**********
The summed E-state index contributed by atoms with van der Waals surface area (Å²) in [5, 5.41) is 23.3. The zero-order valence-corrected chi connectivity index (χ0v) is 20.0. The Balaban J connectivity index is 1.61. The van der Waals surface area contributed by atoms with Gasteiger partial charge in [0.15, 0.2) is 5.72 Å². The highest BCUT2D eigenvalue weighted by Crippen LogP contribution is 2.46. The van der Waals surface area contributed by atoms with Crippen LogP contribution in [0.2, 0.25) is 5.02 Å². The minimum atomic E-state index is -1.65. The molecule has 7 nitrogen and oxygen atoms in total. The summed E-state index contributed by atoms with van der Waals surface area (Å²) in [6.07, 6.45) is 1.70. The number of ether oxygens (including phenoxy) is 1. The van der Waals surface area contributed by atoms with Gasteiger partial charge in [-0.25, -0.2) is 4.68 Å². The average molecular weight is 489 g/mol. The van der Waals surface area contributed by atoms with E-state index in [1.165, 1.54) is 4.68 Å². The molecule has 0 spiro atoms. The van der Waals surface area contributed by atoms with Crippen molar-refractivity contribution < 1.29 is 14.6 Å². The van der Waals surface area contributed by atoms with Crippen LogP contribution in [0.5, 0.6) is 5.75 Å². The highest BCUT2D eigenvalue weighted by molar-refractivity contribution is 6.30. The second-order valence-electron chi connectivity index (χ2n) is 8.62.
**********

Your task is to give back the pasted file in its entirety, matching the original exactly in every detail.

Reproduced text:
The summed E-state index contributed by atoms with van der Waals surface area (Å²) in [5, 5.41) is 23.3. The zero-order valence-corrected chi connectivity index (χ0v) is 20.0. The Balaban J connectivity index is 1.61. The van der Waals surface area contributed by atoms with Gasteiger partial charge in [0.15, 0.2) is 5.72 Å². The highest BCUT2D eigenvalue weighted by Crippen LogP contribution is 2.46. The van der Waals surface area contributed by atoms with Crippen LogP contribution in [0.2, 0.25) is 5.02 Å². The minimum atomic E-state index is -1.65. The molecule has 7 nitrogen and oxygen atoms in total. The summed E-state index contributed by atoms with van der Waals surface area (Å²) in [6.07, 6.45) is 1.70. The number of ether oxygens (including phenoxy) is 1. The van der Waals surface area contributed by atoms with Gasteiger partial charge in [-0.25, -0.2) is 4.68 Å². The average molecular weight is 489 g/mol. The van der Waals surface area contributed by atoms with E-state index in [1.165, 1.54) is 4.68 Å². The molecule has 0 spiro atoms. The van der Waals surface area contributed by atoms with Crippen molar-refractivity contribution < 1.29 is 14.6 Å². The van der Waals surface area contributed by atoms with Crippen LogP contribution in [0.5, 0.6) is 5.75 Å². The highest BCUT2D eigenvalue weighted by molar-refractivity contribution is 6.30. The second-order valence-electron chi connectivity index (χ2n) is 8.62.